Regeneration is essentially a changing of the fundamental taste of the soul. By taste we mean the direction of his mind and bent of his affections, the trend of his will. And to alter that taste is not to impart a new faculty, or create a new substance, but simply to set upon God the affections which hitherto have been set upon self and sin. To borrow an illustration from Dr. Strong: The engineer who climbs over the cab into a runaway locomotive and who changes its course, does so not by adding any new rod or cog, but by simply reversing the lever. So in regeneration God is reversing the lever of the soul. He is changing the taste so that a man loves what he once hated and hates what he once loved.

Regeneration is not the eradication of the sinful nature, but the impartation of a new nature—-a sinless nature. The saved man has been born two times, and has twofold disposition or nature. This creates a conflict between the fleshly and spiritual natures: “For the flesh lusteth against the Spirit, and the Spirit against the flesh: and these are contrary the one to the other: so that ye cannot do the things that ye would” (#Ga 5:17). Paul had this conflict in his own experience. He delighted in the law of God after the inward man, but was conscious of another law or force, so that he could not do the good he desired to do “For we know that the law is spiritual: but I am carnal, sold under sin. For that which I do I allow not: for what I would, that do I not; but what I hate, that do I. If then I do that which I would not, I consent unto the law that it is good. Now then it is no more I that do it, but sin that dwelleth in me. For I know that in me (that is, in my flesh,) dwelleth no good thing: for to will is present with me; but how to perform that which is good I find not. For the good that I would I do not: but the evil which I would not, that I do. Now if I do that I would not, it is no more I that do it, but sin that dwelleth in me. I find then a law, that, when I would do good, evil is present with me. For I delight in the law of God after the inward man: But I see another law in my members, warring against the law of my mind, and bringing me into captivity to the law of sin which is in my members. O wretched man that I am! who shall deliver me from the body of this death? I thank God through Jesus Christ our Lord. So then with the mind I myself serve the law of God; but with the flesh the law of sin” (#Ro 7:14-25).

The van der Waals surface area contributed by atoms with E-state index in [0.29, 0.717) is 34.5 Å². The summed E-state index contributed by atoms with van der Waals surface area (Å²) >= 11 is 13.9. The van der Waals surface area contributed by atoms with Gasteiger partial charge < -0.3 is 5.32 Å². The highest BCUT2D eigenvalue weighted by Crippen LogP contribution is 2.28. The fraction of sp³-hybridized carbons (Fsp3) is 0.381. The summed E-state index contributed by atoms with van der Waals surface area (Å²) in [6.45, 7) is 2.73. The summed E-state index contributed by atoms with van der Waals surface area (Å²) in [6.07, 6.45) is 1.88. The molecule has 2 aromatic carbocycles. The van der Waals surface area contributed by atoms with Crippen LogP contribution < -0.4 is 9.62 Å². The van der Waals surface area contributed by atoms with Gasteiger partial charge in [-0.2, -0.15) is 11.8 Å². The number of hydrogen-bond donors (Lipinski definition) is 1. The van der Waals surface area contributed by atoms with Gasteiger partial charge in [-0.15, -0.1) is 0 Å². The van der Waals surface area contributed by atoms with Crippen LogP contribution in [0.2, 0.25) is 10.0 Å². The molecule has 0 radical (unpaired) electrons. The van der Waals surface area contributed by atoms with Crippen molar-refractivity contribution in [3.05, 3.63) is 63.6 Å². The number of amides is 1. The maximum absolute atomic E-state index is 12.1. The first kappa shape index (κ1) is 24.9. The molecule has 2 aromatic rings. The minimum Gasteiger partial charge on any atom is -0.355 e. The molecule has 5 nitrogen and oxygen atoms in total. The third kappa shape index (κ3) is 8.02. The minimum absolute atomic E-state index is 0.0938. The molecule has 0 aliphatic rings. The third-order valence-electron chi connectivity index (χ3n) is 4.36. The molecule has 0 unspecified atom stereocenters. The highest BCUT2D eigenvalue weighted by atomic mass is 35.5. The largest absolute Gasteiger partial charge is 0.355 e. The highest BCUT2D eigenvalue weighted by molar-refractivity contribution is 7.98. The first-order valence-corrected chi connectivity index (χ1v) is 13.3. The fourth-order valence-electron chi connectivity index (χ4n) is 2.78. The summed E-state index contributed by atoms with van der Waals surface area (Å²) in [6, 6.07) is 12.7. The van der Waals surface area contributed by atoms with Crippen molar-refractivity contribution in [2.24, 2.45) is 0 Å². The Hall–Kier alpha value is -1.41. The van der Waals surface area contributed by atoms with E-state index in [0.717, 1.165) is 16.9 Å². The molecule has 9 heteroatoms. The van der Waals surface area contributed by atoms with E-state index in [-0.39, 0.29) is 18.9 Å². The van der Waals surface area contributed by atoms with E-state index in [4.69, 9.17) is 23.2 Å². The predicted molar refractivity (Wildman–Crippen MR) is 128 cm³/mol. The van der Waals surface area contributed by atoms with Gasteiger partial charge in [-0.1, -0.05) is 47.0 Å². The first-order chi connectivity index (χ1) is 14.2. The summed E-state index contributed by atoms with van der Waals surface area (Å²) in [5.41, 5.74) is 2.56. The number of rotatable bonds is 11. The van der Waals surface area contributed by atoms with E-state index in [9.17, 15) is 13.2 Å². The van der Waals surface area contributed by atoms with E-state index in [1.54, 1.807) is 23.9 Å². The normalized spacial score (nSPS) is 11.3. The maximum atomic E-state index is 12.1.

TWO ASPECTS OF THE NEW BIRTH

In the first aspect the soul is passive; it is simply acted upon. God changes the governing disposition by a creative act, that is, without the use of means, and without any co-operation on the part of the sinner. How could it be otherwise unless death contributes to life, unless filth purifies itself, and a corpse adorns itself? In a word, regeneration must be altogether of God unless nature acts contrary to nature. If the carnal mind hates God; if the things of God are foolishness to the natural man; if they that are in the flesh cannot please God, what hope is there that such a nature will act as though it were otherwise? There is no such thing as selfbirth, either in the physical or spiritual realms. The mother gives birth to the child, and in the moral realm we are born of God.

In the second aspect of regeneration, God secures the initial exercise of the new nature, and in this the soul is active. Repentance and faith are heart exercises of the sinner in response to the quickening work of the Spirit. The two aspects of regeneration are simultaneous. At the very instant God gives a holy disposition to the soul, He pours in the light of Gospel truth and induces the exercise of the holy disposition He has imparted.